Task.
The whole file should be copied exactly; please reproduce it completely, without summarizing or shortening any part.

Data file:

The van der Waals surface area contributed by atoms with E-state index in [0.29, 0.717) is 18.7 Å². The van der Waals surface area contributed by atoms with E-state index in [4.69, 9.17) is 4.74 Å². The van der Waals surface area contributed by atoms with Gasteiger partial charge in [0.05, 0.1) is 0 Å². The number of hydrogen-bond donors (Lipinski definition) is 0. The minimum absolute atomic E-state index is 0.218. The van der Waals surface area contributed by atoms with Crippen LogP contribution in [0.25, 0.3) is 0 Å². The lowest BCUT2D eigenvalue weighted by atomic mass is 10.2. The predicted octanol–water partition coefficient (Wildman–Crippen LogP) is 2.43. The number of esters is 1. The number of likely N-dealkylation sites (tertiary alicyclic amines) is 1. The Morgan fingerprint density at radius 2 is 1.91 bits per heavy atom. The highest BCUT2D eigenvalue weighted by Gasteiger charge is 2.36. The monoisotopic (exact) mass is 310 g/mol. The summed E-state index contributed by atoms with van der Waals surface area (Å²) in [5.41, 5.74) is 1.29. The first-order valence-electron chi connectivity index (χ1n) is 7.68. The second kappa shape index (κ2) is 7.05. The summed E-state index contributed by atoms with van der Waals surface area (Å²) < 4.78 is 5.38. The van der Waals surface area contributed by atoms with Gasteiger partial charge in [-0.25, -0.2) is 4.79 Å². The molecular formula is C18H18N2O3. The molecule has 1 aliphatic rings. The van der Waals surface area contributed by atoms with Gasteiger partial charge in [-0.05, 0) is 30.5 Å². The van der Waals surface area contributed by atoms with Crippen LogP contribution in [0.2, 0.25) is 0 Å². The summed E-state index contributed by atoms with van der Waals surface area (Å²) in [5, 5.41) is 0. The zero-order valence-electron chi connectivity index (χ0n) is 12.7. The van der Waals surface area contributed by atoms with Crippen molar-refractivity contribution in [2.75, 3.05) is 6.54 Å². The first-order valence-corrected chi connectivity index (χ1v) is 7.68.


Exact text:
The van der Waals surface area contributed by atoms with E-state index in [0.29, 0.717) is 18.7 Å². The van der Waals surface area contributed by atoms with E-state index in [4.69, 9.17) is 4.74 Å². The van der Waals surface area contributed by atoms with Gasteiger partial charge in [0.05, 0.1) is 0 Å². The number of hydrogen-bond donors (Lipinski definition) is 0. The minimum absolute atomic E-state index is 0.218. The van der Waals surface area contributed by atoms with Crippen LogP contribution in [0.25, 0.3) is 0 Å². The lowest BCUT2D eigenvalue weighted by atomic mass is 10.2. The predicted octanol–water partition coefficient (Wildman–Crippen LogP) is 2.43. The number of esters is 1. The number of likely N-dealkylation sites (tertiary alicyclic amines) is 1. The Morgan fingerprint density at radius 2 is 1.91 bits per heavy atom. The highest BCUT2D eigenvalue weighted by Gasteiger charge is 2.36. The monoisotopic (exact) mass is 310 g/mol. The summed E-state index contributed by atoms with van der Waals surface area (Å²) in [5.41, 5.74) is 1.29. The first-order valence-electron chi connectivity index (χ1n) is 7.68. The second kappa shape index (κ2) is 7.05. The summed E-state index contributed by atoms with van der Waals surface area (Å²) < 4.78 is 5.38. The van der Waals surface area contributed by atoms with Gasteiger partial charge in [-0.25, -0.2) is 4.79 Å². The molecular formula is C18H18N2O3. The molecule has 1 aliphatic rings. The van der Waals surface area contributed by atoms with Gasteiger partial charge in [-0.05, 0) is 30.5 Å². The van der Waals surface area contributed by atoms with Crippen LogP contribution in [0.2, 0.25) is 0 Å². The summed E-state index contributed by atoms with van der Waals surface area (Å²) in [5, 5.41) is 0. The zero-order valence-electron chi connectivity index (χ0n) is 12.7. The van der Waals surface area contributed by atoms with Crippen molar-refractivity contribution in [2.75, 3.05) is 6.54 Å². The first-order valence-corrected chi connectivity index (χ1v) is 7.68.